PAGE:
“On one hand, it’s unbelievable that it takes this long to get anything like this done. On the other hand, it’s such a transformative project, and I think the wait was well worth it,” said Power. “We wanted to do something that was not just a street project, that was about bringing the neighborhood together, and encouraging people to use the street outside of their cars.”

Cesar Chavez, looking west at Mission.

“The Cesar Chavez improvements are a testament to the power that neighbors and residents have in transforming their streets,” said Kristin Smith, communications director for the SF Bicycle Coalition. “It’s also an example of what happens when city agencies work together. The project can now serve as a model for other neighborhood campaigns to tame large, unsafe streets.”

Supervisor Campos speaks with SFMTA Vice Chair Cheryl Brinkman and Supervisor Scott Wiener behind.

The Cesar Chavez bike lanes are not physically protected, like those being planned on other streets in the city. Taylor said that while the outcome wasn’t ideal for bicycling, it’s a substantial improvement that came out of a hard-fought battle. The redesign was planned at a time when city agencies hadn’t yet embraced the idea of protected lanes in the way that they seem to now. “Protected bike lanes were not in the vocabulary,” said Taylor.

During the long planning process for the Cesar Chavez redesign, there was stiff resistance to removing traffic lanes in some quarters, as is typical. “There were all these predictions that we were going to have carmageddon,” said Supervisor Wiener at the ribbon cutting, as cars and trucks moved by at a smooth but calmer pace than in the past. “Time and again, we hear the same thing, and it doesn’t happen. We can have streets that are safe for everyone to use.”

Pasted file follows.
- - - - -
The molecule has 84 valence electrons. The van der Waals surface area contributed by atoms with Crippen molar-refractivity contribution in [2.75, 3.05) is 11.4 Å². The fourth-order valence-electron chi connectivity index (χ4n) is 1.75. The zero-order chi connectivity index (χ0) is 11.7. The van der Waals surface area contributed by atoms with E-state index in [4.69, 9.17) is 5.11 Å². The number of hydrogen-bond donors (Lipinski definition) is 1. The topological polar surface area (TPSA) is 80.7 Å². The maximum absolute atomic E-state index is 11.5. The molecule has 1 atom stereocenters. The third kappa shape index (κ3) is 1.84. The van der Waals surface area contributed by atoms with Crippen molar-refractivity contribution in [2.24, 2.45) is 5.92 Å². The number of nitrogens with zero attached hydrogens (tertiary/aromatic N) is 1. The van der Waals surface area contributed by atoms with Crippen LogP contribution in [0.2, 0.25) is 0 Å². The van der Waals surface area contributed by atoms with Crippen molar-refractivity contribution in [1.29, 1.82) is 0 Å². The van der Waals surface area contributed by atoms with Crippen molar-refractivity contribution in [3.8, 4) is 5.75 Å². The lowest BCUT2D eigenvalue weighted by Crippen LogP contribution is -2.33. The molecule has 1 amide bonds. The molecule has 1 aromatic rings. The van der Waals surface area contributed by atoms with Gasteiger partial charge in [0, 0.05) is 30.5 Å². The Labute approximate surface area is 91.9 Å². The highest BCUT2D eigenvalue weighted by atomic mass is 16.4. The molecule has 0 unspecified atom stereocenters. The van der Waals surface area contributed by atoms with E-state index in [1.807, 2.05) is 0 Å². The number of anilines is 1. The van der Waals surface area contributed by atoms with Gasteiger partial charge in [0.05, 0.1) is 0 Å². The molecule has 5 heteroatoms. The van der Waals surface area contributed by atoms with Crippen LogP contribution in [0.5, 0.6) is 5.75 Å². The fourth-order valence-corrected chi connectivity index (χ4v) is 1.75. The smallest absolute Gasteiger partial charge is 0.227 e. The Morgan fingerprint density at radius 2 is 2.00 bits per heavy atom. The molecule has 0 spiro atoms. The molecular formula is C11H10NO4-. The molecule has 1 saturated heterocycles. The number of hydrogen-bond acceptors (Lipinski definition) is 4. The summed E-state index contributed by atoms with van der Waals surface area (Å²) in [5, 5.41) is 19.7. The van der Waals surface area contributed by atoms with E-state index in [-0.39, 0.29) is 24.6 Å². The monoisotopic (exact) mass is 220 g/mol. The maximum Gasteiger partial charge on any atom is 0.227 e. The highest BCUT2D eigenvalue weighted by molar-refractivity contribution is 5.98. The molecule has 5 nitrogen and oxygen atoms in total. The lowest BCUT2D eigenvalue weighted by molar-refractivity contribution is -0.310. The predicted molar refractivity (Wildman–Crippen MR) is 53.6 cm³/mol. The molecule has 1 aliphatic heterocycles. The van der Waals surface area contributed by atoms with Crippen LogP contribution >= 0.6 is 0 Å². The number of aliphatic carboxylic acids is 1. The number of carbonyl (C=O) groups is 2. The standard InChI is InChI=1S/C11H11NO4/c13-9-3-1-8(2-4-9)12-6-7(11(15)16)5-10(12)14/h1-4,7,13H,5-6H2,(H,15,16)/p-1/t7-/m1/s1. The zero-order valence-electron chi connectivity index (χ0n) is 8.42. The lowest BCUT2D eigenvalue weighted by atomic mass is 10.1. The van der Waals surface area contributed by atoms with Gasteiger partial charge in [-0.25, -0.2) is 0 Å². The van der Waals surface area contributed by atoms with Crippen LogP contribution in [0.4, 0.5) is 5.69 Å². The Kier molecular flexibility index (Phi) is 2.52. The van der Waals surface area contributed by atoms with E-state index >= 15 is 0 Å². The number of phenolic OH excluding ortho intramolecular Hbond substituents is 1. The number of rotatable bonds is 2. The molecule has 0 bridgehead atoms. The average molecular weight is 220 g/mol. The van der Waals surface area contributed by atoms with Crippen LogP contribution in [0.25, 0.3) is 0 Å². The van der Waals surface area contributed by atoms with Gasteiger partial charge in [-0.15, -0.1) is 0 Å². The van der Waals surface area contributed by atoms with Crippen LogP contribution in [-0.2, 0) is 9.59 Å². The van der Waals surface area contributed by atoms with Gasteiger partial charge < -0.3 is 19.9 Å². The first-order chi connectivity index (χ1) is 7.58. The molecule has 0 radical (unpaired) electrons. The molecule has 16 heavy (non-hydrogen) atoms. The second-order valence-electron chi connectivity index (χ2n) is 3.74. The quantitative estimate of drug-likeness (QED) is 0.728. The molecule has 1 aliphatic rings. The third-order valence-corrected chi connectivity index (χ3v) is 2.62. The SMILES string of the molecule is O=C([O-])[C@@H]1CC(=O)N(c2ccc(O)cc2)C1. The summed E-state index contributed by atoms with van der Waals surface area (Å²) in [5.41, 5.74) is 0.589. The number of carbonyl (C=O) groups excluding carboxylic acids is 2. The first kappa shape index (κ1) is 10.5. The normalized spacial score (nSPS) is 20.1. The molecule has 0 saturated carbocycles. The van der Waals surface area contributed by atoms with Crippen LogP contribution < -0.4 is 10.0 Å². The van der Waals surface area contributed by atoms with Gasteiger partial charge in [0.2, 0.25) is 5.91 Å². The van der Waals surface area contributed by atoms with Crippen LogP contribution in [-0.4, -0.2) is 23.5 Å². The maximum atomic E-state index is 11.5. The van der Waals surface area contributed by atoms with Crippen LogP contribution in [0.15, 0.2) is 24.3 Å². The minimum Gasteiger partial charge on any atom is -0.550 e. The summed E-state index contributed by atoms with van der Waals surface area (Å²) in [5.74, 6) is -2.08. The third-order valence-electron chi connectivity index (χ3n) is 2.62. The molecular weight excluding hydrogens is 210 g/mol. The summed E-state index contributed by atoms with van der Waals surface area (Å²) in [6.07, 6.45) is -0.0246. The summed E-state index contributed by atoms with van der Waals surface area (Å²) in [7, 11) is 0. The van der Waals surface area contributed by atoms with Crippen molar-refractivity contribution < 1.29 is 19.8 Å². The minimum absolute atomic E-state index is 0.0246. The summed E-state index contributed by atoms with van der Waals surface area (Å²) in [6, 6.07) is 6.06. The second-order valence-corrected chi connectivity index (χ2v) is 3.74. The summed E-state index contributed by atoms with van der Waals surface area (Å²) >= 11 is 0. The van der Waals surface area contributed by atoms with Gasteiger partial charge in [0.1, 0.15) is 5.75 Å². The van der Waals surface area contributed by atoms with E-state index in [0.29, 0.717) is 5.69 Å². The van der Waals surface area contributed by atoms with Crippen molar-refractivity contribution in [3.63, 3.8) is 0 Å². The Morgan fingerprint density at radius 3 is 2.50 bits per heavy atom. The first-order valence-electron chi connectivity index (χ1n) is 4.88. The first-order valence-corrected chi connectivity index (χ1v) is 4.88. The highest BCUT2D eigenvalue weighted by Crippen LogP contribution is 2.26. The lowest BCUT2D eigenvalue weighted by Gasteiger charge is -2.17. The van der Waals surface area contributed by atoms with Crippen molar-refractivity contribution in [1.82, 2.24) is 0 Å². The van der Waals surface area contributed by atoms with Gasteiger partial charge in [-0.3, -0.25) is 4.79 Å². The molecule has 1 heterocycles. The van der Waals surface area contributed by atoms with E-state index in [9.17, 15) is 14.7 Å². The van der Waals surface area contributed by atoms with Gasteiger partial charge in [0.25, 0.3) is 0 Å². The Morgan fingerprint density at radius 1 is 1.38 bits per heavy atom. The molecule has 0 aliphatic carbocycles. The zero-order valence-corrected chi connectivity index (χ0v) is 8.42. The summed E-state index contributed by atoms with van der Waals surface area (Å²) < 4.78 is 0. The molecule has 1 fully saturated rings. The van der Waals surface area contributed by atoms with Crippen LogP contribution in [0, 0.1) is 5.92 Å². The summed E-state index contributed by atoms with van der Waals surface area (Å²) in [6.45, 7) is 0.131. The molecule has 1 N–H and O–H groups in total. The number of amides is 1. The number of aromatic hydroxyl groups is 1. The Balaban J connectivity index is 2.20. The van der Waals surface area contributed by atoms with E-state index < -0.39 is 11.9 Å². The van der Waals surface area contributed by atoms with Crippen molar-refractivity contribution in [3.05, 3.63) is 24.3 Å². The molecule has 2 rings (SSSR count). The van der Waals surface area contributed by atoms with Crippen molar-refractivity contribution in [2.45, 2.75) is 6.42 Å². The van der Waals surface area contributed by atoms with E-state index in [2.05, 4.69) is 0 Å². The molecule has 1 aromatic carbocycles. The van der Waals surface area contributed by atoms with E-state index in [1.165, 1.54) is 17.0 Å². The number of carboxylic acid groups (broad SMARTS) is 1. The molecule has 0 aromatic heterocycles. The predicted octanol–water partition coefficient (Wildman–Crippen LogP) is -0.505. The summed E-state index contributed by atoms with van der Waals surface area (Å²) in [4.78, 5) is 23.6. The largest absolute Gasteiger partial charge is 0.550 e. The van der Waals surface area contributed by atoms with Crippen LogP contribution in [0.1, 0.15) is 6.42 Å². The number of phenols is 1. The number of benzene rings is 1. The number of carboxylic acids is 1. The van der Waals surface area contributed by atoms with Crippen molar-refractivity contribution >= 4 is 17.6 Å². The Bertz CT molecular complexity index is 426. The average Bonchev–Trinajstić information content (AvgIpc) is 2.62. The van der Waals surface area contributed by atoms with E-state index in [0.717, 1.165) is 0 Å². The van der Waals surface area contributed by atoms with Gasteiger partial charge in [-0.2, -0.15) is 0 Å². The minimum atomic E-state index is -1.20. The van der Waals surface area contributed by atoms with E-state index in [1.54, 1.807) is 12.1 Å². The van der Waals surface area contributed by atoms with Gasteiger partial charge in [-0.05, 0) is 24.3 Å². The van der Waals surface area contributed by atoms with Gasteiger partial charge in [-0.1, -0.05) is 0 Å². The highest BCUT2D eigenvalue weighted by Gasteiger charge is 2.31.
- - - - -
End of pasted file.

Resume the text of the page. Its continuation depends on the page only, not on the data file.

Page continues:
Cesar Chavez, looking east at Bryant Street.
Cesar Chavez at Folsom Street, where a large bulb-out and rain garden were added.

Taylor said CC Puede was formed after a particularly tragic crash in 2005 in which two children, a brother and sister, were hit by a truck driver on Cesar Chavez while walking home to the Bernal Dwellings from the Precita Community Center. “The girl missed a year of school,” she said.

In 1947, when 44 residential buildings were moved to widen the street for cars, it was DPW that ordered the evictions, said Taylor. “So it’s fitting that today, the Department of Public Works is the lead agency in improving the walkability for current residents.”

Cesar Chavez at Mission.